A Survey of Future Leaders in Papua New Guinea, Solomon Islands, Vanuatu and Timor-Leste
Chapter 3 Vanuatu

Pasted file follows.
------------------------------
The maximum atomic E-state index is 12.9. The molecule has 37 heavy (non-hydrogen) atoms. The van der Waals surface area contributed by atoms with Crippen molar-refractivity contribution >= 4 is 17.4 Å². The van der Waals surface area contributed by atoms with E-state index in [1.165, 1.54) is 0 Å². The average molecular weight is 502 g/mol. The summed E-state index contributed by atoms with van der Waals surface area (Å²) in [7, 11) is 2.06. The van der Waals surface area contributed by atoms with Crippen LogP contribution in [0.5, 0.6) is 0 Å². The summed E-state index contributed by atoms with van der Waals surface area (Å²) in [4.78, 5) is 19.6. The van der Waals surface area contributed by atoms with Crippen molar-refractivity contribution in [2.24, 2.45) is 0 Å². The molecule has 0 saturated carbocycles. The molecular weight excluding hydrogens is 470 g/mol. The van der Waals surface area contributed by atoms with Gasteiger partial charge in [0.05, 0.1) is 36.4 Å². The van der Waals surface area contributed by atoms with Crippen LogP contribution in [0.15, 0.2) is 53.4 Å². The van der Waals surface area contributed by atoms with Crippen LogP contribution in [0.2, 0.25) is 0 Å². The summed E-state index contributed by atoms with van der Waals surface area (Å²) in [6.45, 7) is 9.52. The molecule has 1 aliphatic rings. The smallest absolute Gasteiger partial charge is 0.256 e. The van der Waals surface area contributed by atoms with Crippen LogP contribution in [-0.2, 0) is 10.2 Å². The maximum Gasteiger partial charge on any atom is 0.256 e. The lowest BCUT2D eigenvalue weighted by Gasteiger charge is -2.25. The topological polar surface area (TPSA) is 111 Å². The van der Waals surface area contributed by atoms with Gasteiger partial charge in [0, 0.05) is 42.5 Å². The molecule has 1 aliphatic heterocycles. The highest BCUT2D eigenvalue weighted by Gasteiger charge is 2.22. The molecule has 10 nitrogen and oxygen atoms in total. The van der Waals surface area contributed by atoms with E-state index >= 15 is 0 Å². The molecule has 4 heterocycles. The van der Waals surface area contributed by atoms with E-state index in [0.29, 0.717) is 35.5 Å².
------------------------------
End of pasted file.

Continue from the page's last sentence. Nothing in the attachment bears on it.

Introduction Vanuatu achieved independence in 1980, soon after Papua New Guinea and the Solomon Islands. Like these other Melanesian nations, Vanuatu faced at independence the formidable challenge of grafting a Western system of parliamentary government, based on Weberian rationalist principles, onto still highly robust and deep rooted traditional systems of political and cultural organization. Comprised of an archipelago of about 80 islands, with an estimated 80 to 100 languages spoken across the country, and a segmentary society based on autochthonous clan systems, the task of con- structing a unifying sense of national identity around a centralized state would be a considerable challenge. In addition, the unusual legacy of joint British and French colonial era resulted in parallel education systems and a broad socio-linguistic division between Anglophone and Francophone Ni-Vanuatu that has endured in varying forms and potency throughout the three post-independence decades. These factors have combined to produce – at least after 1991 – an unstable multi-party system with adverse ef fects in key areas such as health, education and overall economic perfor- mance. Despite having considerably greater success than some neighbour- ing Melanesian states, the cultural processes of forming a cohesive political community to support the development of a functional state still remain a key challenge. This chapter presents new survey (N=298) and focus group data on attitudes to national identity among tertiary students in Vanuatu. The find- ings cast new light on the attitudes of likely future political and professional elites towards regional, ethnic, intergenerational and linguistic faultlines in...
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